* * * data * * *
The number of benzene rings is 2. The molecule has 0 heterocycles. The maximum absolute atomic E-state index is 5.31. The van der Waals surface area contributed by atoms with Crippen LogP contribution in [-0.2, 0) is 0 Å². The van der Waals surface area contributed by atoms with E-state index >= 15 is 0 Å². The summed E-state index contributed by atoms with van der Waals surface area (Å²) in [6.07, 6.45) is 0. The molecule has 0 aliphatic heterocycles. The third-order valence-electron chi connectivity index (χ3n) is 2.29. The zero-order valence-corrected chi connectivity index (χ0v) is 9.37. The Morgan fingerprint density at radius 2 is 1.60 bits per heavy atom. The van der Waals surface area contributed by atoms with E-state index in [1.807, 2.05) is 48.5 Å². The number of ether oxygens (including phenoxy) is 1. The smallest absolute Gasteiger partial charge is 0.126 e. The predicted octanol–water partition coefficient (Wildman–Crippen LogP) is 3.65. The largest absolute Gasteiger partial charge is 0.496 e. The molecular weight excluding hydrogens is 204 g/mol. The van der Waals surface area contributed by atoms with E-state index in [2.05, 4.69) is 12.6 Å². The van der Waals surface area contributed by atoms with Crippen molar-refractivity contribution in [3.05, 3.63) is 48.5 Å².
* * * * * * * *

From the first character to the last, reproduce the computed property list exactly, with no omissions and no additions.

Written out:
The number of benzene rings is 2. The molecule has 0 heterocycles. The maximum absolute atomic E-state index is 5.31. The van der Waals surface area contributed by atoms with Crippen LogP contribution in [-0.2, 0) is 0 Å². The van der Waals surface area contributed by atoms with E-state index >= 15 is 0 Å². The summed E-state index contributed by atoms with van der Waals surface area (Å²) in [6.07, 6.45) is 0. The molecule has 0 aliphatic heterocycles. The third-order valence-electron chi connectivity index (χ3n) is 2.29. The zero-order valence-corrected chi connectivity index (χ0v) is 9.37. The Morgan fingerprint density at radius 2 is 1.60 bits per heavy atom. The van der Waals surface area contributed by atoms with E-state index in [1.807, 2.05) is 48.5 Å². The number of ether oxygens (including phenoxy) is 1. The smallest absolute Gasteiger partial charge is 0.126 e. The predicted octanol–water partition coefficient (Wildman–Crippen LogP) is 3.65. The largest absolute Gasteiger partial charge is 0.496 e. The molecular weight excluding hydrogens is 204 g/mol. The van der Waals surface area contributed by atoms with E-state index in [2.05, 4.69) is 12.6 Å². The van der Waals surface area contributed by atoms with Crippen molar-refractivity contribution in [3.05, 3.63) is 48.5 Å².